The Hub was honoured to be gifted a signed copy of the collection by Audrey.
Thank you Audrey!
Listen to Audrey
You can listen to Audrey Ardern-Jones beautifully reading her poem Tattenham Corner and outlining its background, by clicking on the link below, and hear her declare: "I would have been a Suffragette!".
Audrey wrote the poem as part of a Poetry and Music Ensemble centenary concert "for Emily" at Bourne Hall, in the borough of Epsom and Ewell. Audrey, who met author and lecturer, Irene Cockroft, through a shared interest in the Suffragette movement and women's First World War poetry, introduced Irene to Epsom's museum at Bourne Hall.
Irene became the guest curator of 'Dying for the Vote', an exhibition coinciding with the centenary concert. Irene is the great niece of the suffragette artist Ernestine Mills and went on to spearhead the Emily Davison Memorial Project, along with Sarah Dewing the local person behind the funding and organisation of the project, culminating with the unveiling* of sculptor Christine Charlesworth's inspired work in Epsom's market square.
* The video link to the unveiling shows Sarah Dewing opening the event at around the seven minute mark.
You have read and heard the poem but who was the woman it was written about and who is the person behind the statue in Epsom's market square? Dr Diane Atkinson is the author of Rise Up Women!: The Remarkable Lives of the Suffragettes.
The book is described by Harriet Harman, Member of Parliament for Camberwell and Peckham and Mother of the House of Commons, as: “A thrilling and inspiring read! For too long these extraordinary women have been hidden from history. Rise Up Women! should be a standard text in all schools and will be a treasured handbook for today’s feminists.”
Image: The cover of 'Rise Up Women!" by Diane Atkinson / Credit: Bloomsbury Publishing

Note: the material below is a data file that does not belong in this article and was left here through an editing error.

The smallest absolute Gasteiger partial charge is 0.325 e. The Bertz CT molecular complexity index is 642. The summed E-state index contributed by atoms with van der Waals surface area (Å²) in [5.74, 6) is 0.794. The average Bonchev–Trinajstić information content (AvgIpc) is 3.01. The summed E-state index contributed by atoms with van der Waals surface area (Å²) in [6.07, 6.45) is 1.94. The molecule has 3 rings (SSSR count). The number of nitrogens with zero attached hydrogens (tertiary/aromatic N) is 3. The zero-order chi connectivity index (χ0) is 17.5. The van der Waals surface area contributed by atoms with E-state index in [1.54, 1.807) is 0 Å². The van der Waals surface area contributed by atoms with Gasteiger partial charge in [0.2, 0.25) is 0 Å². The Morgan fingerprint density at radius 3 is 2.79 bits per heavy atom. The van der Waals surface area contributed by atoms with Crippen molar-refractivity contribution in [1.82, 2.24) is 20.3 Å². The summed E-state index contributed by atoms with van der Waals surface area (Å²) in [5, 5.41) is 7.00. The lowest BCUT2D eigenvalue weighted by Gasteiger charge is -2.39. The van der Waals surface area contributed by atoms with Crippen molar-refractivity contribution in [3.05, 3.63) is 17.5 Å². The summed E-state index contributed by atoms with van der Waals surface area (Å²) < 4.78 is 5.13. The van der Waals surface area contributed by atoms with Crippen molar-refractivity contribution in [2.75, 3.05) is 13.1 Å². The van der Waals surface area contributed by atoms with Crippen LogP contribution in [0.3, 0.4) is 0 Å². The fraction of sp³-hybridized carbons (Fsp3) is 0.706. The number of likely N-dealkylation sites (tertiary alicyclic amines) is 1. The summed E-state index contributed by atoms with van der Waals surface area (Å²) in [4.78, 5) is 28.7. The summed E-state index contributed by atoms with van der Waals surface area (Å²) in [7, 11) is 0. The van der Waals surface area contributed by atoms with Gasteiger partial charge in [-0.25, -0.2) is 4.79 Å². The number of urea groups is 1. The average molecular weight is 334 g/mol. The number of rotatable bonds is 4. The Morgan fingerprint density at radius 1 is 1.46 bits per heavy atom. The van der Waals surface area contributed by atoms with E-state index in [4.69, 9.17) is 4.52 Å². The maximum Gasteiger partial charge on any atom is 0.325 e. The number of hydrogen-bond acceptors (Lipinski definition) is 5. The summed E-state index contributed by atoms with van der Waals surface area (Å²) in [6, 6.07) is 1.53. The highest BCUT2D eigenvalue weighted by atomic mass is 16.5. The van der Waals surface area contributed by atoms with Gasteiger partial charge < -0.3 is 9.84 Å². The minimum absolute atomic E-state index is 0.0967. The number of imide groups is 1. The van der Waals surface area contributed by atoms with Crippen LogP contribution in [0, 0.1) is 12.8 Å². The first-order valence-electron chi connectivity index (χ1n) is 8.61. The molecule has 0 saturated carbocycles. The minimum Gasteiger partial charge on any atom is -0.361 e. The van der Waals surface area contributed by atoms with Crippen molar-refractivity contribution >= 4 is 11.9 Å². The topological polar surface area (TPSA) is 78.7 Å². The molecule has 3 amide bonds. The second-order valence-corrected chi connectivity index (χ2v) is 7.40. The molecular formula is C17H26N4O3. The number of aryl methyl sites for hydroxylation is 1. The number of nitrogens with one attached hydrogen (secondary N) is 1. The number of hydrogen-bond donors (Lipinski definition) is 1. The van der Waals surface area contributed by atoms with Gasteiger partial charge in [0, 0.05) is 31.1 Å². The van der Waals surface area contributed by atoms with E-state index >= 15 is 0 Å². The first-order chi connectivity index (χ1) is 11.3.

In 2018, Diane Atkinson published a blog*, 'That malignant Suffragette': remembering Emily Davison', on the Museum of London website. The article was subtitled:
"The campaign for Votes for Women would not have been won in 1918 without the struggles and sacrifices of hundreds of brave Suffragettes. Today, we focus on just one: Emily Wilding Davison... the extraordinary life of a woman better known for her death, under the hooves of the King's horse on Derby Day, 1913."
The first three paragraphs set the scene: "In November 1906 the Women's Social and Political Union (aka The Suffragettes) enrolled Emily Davison. She was thirty-four years old and employed as governess to the four children of Sir Francis Layland-Barratt, the Liberal MP for Torquay and High Sheriff for Cornwall. While her involvement with the WSPU remained low-key she continued working for the family until, eighteen months later, her urge to 'come out' as a militant would lead her to resign and join the campaign.
In the afternoon of 30 March 1909, Dora Marsden, carrying a tricolour flag, led a deputation of twenty-nine women, Emily among them, to see (Prime Minister) Herbert Asquith at the House of Commons, although he had refused to meet them. Accompanied by a brass band and singing 'The Marseillaise', the women reached St Stephen's Entrance, but Dora Marsden, less than five feet tall, became tangled up with three police horses and the staff of her umbrella was broken. One Suffragette hit a constable on the head with her umbrella, other policemen had their helmets knocked off.
Ten women were charged with obstruction and assaulting the police, and sentenced to between one and three months. For Emily Davison, this was her first time in gaol; it would not be her last."
Image: A 1909 drawing from the WPSU newspaper 'The Suffragette' depicting the widespread habit of Suffragette hunger strikers, including Emily Wilding Davison, being force-fed in prison.
Imprisoned Suffragettes refused to co-operate with prison life, even to accept food until the status of political prisoner was granted. The response from the Liberal government and prison authorities was often brutal, with force-feeding using nasal tubes widespread.
Emily wrote to Home Secretary, Herbert Gladstone, from Holloway prison. "Ours is a bloodless revolution but a determined one." She added she and others were, "ready to suffer, to die if need be, but we demand justice!"
In a manuscript, Emily provided a vivid account of the protest made by Suffragettes who were being kept in solitary confinement and force-fed in their cells. On 22 June 1912, near the end of a new six-month sentence in Holloway, she and others barricaded themselves into their cells.